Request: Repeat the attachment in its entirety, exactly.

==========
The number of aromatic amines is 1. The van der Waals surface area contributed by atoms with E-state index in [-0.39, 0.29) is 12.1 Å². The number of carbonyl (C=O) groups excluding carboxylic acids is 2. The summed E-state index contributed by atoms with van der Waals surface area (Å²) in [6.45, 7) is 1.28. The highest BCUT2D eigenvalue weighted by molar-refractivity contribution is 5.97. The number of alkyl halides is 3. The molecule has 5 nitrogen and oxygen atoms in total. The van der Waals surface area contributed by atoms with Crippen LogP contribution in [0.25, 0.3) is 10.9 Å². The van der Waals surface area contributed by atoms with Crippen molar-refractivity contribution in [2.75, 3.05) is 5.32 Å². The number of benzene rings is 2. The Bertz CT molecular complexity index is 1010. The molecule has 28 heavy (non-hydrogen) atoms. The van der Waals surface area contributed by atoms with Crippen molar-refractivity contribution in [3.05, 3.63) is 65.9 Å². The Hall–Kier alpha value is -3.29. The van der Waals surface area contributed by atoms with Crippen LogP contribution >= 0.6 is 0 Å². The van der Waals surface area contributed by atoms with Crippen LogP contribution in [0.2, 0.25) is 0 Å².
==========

The number of aromatic amines is 1. The van der Waals surface area contributed by atoms with E-state index in [-0.39, 0.29) is 12.1 Å². The number of carbonyl (C=O) groups excluding carboxylic acids is 2. The summed E-state index contributed by atoms with van der Waals surface area (Å²) in [6.45, 7) is 1.28. The highest BCUT2D eigenvalue weighted by molar-refractivity contribution is 5.97. The number of alkyl halides is 3. The molecule has 5 nitrogen and oxygen atoms in total. The van der Waals surface area contributed by atoms with Crippen LogP contribution in [0.25, 0.3) is 10.9 Å². The van der Waals surface area contributed by atoms with Crippen molar-refractivity contribution in [2.75, 3.05) is 5.32 Å². The number of benzene rings is 2. The Bertz CT molecular complexity index is 1010. The molecule has 28 heavy (non-hydrogen) atoms. The van der Waals surface area contributed by atoms with Crippen molar-refractivity contribution in [3.05, 3.63) is 65.9 Å². The Hall–Kier alpha value is -3.29. The van der Waals surface area contributed by atoms with Crippen LogP contribution >= 0.6 is 0 Å². The van der Waals surface area contributed by atoms with Crippen LogP contribution in [0.2, 0.25) is 0 Å².